Readers will not read blogs that don’t give them something. And when we write blog posts that are just like online diaries, focused on telling just our life story, people are generally not going to want to read. (The exceptions are if you are already a celebrity, you have a really unique story, you have some kind of “it” factor, or you’re a really KILLER writer. Usually we are NOT as interesting as we think we are.)
We need to invite readers IN. That doesn’t mean we can’t write about ourselves and our stories. If we leave our own story out, our blog could be interchangeable with any other blog out there. Not good.
Our unique story and our voice NEEDS to be there, but readers need to know there is a place for them. It has to be relatable to them and give some kind of benefit. Even if that is a simple as a few minutes of enjoyment.
How to Fix This: If this is your problem (and MANY people struggle here), you need to consider how you can write what you want to write, but also think outward. Consider how you can use your blog to benefit other people and what you are giving them. What does your blog give? What does it offer that a complete stranger might want to stop and read?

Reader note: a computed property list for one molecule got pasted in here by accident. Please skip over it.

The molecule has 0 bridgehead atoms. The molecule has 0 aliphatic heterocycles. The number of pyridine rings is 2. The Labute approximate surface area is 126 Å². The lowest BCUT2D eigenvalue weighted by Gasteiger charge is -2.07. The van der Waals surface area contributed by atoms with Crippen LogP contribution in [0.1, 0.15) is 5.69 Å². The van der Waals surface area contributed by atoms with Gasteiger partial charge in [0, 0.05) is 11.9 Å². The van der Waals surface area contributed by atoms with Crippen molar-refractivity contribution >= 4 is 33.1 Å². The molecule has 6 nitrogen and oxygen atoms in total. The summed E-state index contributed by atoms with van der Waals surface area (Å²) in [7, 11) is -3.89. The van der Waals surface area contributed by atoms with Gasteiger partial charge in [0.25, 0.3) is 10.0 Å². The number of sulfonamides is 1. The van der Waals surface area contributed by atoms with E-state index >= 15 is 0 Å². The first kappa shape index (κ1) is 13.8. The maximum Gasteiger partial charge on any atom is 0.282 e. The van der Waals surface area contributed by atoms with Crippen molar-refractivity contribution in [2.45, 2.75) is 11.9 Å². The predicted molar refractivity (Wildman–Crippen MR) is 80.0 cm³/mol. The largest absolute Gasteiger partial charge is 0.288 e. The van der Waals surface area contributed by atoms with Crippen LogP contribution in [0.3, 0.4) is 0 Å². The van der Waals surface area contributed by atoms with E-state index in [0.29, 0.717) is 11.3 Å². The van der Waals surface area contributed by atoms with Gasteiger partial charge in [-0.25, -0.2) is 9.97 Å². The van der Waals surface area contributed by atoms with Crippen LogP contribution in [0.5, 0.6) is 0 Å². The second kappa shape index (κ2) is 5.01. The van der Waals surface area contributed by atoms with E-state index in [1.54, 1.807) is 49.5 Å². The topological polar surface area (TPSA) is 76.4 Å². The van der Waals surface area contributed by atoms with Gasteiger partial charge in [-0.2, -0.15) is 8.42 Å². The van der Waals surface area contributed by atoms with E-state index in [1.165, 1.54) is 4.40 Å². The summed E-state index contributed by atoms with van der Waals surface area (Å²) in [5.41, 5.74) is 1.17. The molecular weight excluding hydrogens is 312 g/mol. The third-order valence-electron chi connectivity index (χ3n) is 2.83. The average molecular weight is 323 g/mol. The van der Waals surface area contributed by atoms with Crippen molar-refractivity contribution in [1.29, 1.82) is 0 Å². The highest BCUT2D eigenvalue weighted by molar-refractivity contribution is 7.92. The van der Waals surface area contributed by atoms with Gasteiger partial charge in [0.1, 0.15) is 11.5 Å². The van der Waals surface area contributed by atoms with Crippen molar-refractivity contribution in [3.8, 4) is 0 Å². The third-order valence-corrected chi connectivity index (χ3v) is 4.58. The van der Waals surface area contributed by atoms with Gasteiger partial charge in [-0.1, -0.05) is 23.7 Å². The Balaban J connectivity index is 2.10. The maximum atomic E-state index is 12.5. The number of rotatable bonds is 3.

2. Your Blog Design Detracts from the Content
Just when you thought the first reason was hard to hear…I give you this. But I just want to write! I don’t care about blog design, you say. Plus I have no money and don’t know blogspeak.
I know, friend. I know. I was there! I started on Blogger (which, unless you have a lot of money, will ALWAYS look like a blog on Blogger) and when I started paying more attention to design, I didn’t want the clean, white look. I had bright colors and busy backgrounds. It was a hot mess.
Here’s the thing about design: it impacts the way people read your words.
When Rob and I were looking for our first house, we looked at all kinds of places. Some were in pristine condition, some were foreclosures with no flooring and holes in the walls. We are good at vision, so we could see SOMETHING in most places.
Except one house. It was older and had original mustard-yellow countertops and shag rugs. It was clean, but it was just so much ugly. Most of all, though, we HATED the layout. We struggled with a vision for the house because we didn’t like the floor plan. Countertops you can change, but layout is layout.